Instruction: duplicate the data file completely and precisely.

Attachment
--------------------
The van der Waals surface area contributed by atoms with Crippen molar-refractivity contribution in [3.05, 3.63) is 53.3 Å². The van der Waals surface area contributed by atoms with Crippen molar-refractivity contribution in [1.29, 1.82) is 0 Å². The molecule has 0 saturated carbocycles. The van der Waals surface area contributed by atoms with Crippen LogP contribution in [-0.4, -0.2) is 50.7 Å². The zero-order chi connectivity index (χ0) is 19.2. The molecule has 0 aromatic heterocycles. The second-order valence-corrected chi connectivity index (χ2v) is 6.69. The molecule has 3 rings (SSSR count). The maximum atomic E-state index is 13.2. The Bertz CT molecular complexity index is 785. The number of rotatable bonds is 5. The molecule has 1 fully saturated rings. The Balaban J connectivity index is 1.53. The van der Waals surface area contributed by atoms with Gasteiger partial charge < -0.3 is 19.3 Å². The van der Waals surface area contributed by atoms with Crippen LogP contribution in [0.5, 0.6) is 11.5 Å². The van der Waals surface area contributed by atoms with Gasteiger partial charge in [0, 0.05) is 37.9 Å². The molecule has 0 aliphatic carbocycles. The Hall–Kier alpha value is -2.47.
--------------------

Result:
The van der Waals surface area contributed by atoms with Crippen molar-refractivity contribution in [3.05, 3.63) is 53.3 Å². The van der Waals surface area contributed by atoms with Crippen molar-refractivity contribution in [1.29, 1.82) is 0 Å². The molecule has 0 saturated carbocycles. The van der Waals surface area contributed by atoms with Crippen LogP contribution in [-0.4, -0.2) is 50.7 Å². The zero-order chi connectivity index (χ0) is 19.2. The molecule has 0 aromatic heterocycles. The second-order valence-corrected chi connectivity index (χ2v) is 6.69. The molecule has 3 rings (SSSR count). The maximum atomic E-state index is 13.2. The Bertz CT molecular complexity index is 785. The number of rotatable bonds is 5. The molecule has 1 fully saturated rings. The Balaban J connectivity index is 1.53. The van der Waals surface area contributed by atoms with Gasteiger partial charge < -0.3 is 19.3 Å². The van der Waals surface area contributed by atoms with Crippen LogP contribution in [0.5, 0.6) is 11.5 Å². The van der Waals surface area contributed by atoms with Gasteiger partial charge in [0, 0.05) is 37.9 Å². The molecule has 0 aliphatic carbocycles. The Hall–Kier alpha value is -2.47.